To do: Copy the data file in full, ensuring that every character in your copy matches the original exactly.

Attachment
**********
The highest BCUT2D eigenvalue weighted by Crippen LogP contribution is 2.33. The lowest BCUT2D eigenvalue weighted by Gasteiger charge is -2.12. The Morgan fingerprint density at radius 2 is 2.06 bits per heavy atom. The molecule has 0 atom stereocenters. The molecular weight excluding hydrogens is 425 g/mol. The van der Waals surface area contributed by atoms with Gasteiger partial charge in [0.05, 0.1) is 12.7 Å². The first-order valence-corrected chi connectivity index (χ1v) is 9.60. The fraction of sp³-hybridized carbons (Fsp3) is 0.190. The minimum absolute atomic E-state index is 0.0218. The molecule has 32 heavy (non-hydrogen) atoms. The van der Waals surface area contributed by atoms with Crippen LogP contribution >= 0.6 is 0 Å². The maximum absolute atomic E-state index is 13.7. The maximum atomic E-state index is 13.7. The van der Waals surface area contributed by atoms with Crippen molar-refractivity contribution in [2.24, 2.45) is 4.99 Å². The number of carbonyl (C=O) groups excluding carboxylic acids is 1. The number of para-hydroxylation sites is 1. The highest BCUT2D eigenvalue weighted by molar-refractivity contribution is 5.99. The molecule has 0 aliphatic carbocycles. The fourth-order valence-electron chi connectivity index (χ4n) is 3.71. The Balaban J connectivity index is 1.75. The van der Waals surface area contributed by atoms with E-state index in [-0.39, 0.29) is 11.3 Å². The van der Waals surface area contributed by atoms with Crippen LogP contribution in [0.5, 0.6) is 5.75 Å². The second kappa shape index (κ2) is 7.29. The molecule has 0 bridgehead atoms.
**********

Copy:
The highest BCUT2D eigenvalue weighted by Crippen LogP contribution is 2.33. The lowest BCUT2D eigenvalue weighted by Gasteiger charge is -2.12. The Morgan fingerprint density at radius 2 is 2.06 bits per heavy atom. The molecule has 0 atom stereocenters. The molecular weight excluding hydrogens is 425 g/mol. The van der Waals surface area contributed by atoms with Gasteiger partial charge in [0.05, 0.1) is 12.7 Å². The first-order valence-corrected chi connectivity index (χ1v) is 9.60. The fraction of sp³-hybridized carbons (Fsp3) is 0.190. The minimum absolute atomic E-state index is 0.0218. The molecule has 32 heavy (non-hydrogen) atoms. The van der Waals surface area contributed by atoms with Crippen LogP contribution >= 0.6 is 0 Å². The maximum absolute atomic E-state index is 13.7. The maximum atomic E-state index is 13.7. The van der Waals surface area contributed by atoms with Crippen molar-refractivity contribution in [2.24, 2.45) is 4.99 Å². The number of carbonyl (C=O) groups excluding carboxylic acids is 1. The number of para-hydroxylation sites is 1. The highest BCUT2D eigenvalue weighted by molar-refractivity contribution is 5.99. The molecule has 0 aliphatic carbocycles. The fourth-order valence-electron chi connectivity index (χ4n) is 3.71. The Balaban J connectivity index is 1.75. The van der Waals surface area contributed by atoms with E-state index in [-0.39, 0.29) is 11.3 Å². The van der Waals surface area contributed by atoms with Crippen LogP contribution in [0.5, 0.6) is 5.75 Å². The second kappa shape index (κ2) is 7.29. The molecule has 0 bridgehead atoms.